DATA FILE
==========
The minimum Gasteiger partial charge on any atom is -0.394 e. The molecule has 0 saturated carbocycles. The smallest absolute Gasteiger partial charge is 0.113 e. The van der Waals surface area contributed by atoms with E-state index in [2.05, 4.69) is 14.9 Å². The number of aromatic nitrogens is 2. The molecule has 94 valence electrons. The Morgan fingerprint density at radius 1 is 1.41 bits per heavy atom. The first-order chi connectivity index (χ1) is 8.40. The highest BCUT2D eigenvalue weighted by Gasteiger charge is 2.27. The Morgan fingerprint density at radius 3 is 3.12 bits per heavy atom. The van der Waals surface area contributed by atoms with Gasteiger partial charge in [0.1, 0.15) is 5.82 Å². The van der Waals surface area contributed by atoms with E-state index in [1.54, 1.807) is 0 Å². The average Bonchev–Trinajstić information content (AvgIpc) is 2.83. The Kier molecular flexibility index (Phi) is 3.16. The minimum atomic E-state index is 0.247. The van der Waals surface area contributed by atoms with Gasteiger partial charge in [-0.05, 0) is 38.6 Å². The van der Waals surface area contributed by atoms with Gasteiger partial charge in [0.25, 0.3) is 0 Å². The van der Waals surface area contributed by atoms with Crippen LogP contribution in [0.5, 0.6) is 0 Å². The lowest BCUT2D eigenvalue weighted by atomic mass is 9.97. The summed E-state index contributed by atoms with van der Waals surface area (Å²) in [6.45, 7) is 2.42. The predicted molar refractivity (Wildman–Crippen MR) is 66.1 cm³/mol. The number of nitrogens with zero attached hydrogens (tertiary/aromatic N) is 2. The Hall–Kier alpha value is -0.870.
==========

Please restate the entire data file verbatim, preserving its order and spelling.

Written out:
The minimum Gasteiger partial charge on any atom is -0.394 e. The molecule has 0 saturated carbocycles. The smallest absolute Gasteiger partial charge is 0.113 e. The van der Waals surface area contributed by atoms with E-state index in [2.05, 4.69) is 14.9 Å². The number of aromatic nitrogens is 2. The molecule has 94 valence electrons. The Morgan fingerprint density at radius 1 is 1.41 bits per heavy atom. The first-order chi connectivity index (χ1) is 8.40. The highest BCUT2D eigenvalue weighted by Gasteiger charge is 2.27. The Morgan fingerprint density at radius 3 is 3.12 bits per heavy atom. The van der Waals surface area contributed by atoms with Gasteiger partial charge in [0.1, 0.15) is 5.82 Å². The van der Waals surface area contributed by atoms with E-state index in [1.54, 1.807) is 0 Å². The average Bonchev–Trinajstić information content (AvgIpc) is 2.83. The Kier molecular flexibility index (Phi) is 3.16. The minimum atomic E-state index is 0.247. The van der Waals surface area contributed by atoms with Gasteiger partial charge in [-0.05, 0) is 38.6 Å². The van der Waals surface area contributed by atoms with Gasteiger partial charge in [0.25, 0.3) is 0 Å². The van der Waals surface area contributed by atoms with Crippen LogP contribution in [0.5, 0.6) is 0 Å². The lowest BCUT2D eigenvalue weighted by atomic mass is 9.97. The summed E-state index contributed by atoms with van der Waals surface area (Å²) in [6.45, 7) is 2.42. The predicted molar refractivity (Wildman–Crippen MR) is 66.1 cm³/mol. The number of nitrogens with zero attached hydrogens (tertiary/aromatic N) is 2. The Hall–Kier alpha value is -0.870.